Whatever Don Imus does next he can add unintentional media advocacy to his resume. The slurring incident sparked the formation of a media commentator coalition, a study of minority women in TV news and a congressional hearing later this month.
(WOMENSENEWS)–Rumors that Don Imus could return to the radio airwaves don’t surprise Robin Hickman.
"I suspected his career was not dead," says Hickman, executive producer of SoulTouch Productions, referring to the former CBS radio talk-show host who is now released from his contracts with CBS Radio and MSNBC and free to host his program elsewhere, after a $20 million settlement with his former employers.
Soultouch, a St. Paul, Minn., multi-service media company, offers a media-awareness program for black girls called Loving the Skin I’m In that is inspired by Sharon Flake’s 1998 novel of the same name.
Last spring Hickman warned the nearly 50 girls who attended the weekly after-school program held in schools, churches and community-based organizations such as the St. Paul YWCA not to focus on the Imus controversy because they’d be too devastated by his re-emergence.
Instead, girls were encouraged to stick to the program, where each new session starts with the group conducting video interviews with each other and asking the questions "Do you love the skin you’re in? Why or why not?" Each meeting begins with the group singing Nina Simone’s "To Be Young, Gifted and Black" and participants, at some point in the program, make silk hearts that they stuff with love letters to themselves.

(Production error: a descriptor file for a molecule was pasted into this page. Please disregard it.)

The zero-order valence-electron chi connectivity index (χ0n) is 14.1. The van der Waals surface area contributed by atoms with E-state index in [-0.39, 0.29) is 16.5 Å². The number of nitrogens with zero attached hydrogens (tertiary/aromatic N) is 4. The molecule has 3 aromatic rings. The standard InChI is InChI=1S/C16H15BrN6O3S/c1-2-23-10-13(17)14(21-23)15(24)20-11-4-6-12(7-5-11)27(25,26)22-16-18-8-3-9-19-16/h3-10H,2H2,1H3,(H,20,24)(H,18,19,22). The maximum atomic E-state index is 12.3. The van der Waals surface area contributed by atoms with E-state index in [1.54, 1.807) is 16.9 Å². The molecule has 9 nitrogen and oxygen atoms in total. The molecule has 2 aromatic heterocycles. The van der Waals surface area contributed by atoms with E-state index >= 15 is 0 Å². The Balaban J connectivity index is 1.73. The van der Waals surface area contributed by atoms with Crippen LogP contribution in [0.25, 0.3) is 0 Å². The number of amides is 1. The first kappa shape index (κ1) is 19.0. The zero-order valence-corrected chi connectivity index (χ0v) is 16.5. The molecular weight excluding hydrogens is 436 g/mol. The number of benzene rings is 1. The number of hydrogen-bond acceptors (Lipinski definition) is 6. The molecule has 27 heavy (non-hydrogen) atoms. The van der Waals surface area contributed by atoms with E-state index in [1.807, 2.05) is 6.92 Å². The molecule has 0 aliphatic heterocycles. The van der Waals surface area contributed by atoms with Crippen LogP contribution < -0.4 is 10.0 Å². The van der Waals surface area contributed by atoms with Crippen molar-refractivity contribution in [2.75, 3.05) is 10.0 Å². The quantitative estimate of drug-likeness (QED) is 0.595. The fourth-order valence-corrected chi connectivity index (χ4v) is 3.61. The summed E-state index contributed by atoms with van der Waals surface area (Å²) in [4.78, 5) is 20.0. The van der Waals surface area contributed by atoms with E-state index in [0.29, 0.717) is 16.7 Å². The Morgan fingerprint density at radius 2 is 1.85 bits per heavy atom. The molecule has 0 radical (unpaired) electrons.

The point, says Hickman, is to develop an "armor of confidence and clarity so wicked words bounce off them."
Heeding a Call to Action
Media activists in other arenas, meanwhile, took the Imus incident as a call to action.
"We have to take advantage of the narrow window of opportunity to galvanize and mobilize a network to prosecute an ongoing strategy to turn the value system of the media on its back," Yvonne Scruggs-Leftwich said in an interview in April.